11. Patients love that I offer different modalities.
    I use modern an ancient medicine together on a daily basis. Patients
    love the acugraph and constantly ask to see their
    scores and see their improvement. One patient who allows me to share his story
    Is a perfect example of incorporating modern technology.
    His acugraph presented with continuous imbalances in the
    Small intestine SI, Large intestine LI and triple energizer TE.
    He went to the M.D. To find out he had stage 3 colon cancer.
    The technology in this case study saved his life .
    Nothing more to say than thank you for developing this tool for us to
    Use in our practice !

  12. I have had a successful and effective practice for 12 years. I am open to new ideas and technology, but am determined to make sure that I do not lose my connection with the patient I am working with. I want to be present with the person in front of me, not dependent on machines to determine what is going on within. I think one of the essential aspects of what has helped me to be successful is that I help patients develop their ability to tune into and listen to themselves. Technology can augment what we can determine, but doesn’t replace it.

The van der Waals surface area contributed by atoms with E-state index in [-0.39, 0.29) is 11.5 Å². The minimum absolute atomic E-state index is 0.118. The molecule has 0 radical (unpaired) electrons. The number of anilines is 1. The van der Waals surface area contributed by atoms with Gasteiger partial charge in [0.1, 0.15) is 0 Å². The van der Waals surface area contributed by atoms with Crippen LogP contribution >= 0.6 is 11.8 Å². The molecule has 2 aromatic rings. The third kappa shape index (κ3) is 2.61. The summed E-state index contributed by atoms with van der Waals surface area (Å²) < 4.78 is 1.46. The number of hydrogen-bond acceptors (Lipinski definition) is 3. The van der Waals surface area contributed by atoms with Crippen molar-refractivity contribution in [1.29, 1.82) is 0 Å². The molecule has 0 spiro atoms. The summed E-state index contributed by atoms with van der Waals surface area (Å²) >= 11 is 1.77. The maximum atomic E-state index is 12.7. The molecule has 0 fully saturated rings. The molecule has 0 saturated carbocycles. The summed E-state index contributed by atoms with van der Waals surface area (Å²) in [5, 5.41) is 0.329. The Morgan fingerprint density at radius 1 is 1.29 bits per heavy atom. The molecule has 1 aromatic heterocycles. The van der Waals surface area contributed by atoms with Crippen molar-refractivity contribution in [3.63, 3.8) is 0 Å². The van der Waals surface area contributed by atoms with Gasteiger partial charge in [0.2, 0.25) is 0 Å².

13. Being that I began practicing acupuncture later in my professional career (in my 3rd year now), I am grateful that I have the modern technological capability of AcuGraph to be able to assess a patient and evaluate the effectiveness of the treatment provided.

    I remember my acupuncture instructor saying that it took many years to develop the sensitivity to assess the pulses and get a grip on the “qi” of a person.

    I don’t have that 30-40 years left to practice acupuncture so that I can perfect that sensitivity. So I am grateful that AcuGraph has that technology available now so that I can assess the qi, stimulate the deficiencies, sedate the excesses and even out the imbalances.

    Starting from there, I know that I will be having a positive impact on the patients’ health as I learn more about this precious art and enable patients to express more of their innate “chi”.

    I am amazed at the consistency of patient exams and how they correlate with conditions that are going on in their life outside of the office and at how patients consistently look for improvements in their graphs.

    I appreciate the suggestions of different treatment approaches and I do vary them from time to time and I really have grown fond of the Associated Shu points. I’m feeling better about being able if I had to, but I wouldn’t want to practice without AcuGraph.

So, what do you think about it?